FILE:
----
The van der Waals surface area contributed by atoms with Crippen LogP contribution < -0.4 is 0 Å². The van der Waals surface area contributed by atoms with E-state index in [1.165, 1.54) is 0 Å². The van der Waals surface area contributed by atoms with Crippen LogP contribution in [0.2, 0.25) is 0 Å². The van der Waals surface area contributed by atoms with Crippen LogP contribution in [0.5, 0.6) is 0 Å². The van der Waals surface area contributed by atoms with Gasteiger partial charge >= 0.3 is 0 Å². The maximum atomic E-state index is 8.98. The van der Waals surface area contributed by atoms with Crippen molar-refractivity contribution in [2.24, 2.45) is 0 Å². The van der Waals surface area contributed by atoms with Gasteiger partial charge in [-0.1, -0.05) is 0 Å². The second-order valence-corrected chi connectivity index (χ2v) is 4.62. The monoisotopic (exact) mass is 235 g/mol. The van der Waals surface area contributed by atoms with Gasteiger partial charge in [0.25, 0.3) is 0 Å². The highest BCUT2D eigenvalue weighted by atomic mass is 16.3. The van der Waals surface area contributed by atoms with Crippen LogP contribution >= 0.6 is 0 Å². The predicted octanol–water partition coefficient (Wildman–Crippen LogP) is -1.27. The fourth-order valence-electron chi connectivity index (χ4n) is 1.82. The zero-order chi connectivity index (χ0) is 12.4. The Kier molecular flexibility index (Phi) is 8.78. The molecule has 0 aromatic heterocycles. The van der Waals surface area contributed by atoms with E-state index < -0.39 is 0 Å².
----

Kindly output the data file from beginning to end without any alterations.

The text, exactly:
The van der Waals surface area contributed by atoms with Crippen LogP contribution < -0.4 is 0 Å². The van der Waals surface area contributed by atoms with E-state index in [1.165, 1.54) is 0 Å². The van der Waals surface area contributed by atoms with Crippen LogP contribution in [0.2, 0.25) is 0 Å². The van der Waals surface area contributed by atoms with Crippen LogP contribution in [0.5, 0.6) is 0 Å². The van der Waals surface area contributed by atoms with Gasteiger partial charge >= 0.3 is 0 Å². The maximum atomic E-state index is 8.98. The van der Waals surface area contributed by atoms with Crippen molar-refractivity contribution in [2.24, 2.45) is 0 Å². The van der Waals surface area contributed by atoms with Gasteiger partial charge in [-0.1, -0.05) is 0 Å². The second-order valence-corrected chi connectivity index (χ2v) is 4.62. The monoisotopic (exact) mass is 235 g/mol. The van der Waals surface area contributed by atoms with Gasteiger partial charge in [0.25, 0.3) is 0 Å². The highest BCUT2D eigenvalue weighted by atomic mass is 16.3. The van der Waals surface area contributed by atoms with Crippen LogP contribution >= 0.6 is 0 Å². The predicted octanol–water partition coefficient (Wildman–Crippen LogP) is -1.27. The fourth-order valence-electron chi connectivity index (χ4n) is 1.82. The zero-order chi connectivity index (χ0) is 12.4. The Kier molecular flexibility index (Phi) is 8.78. The molecule has 0 aromatic heterocycles. The van der Waals surface area contributed by atoms with E-state index < -0.39 is 0 Å².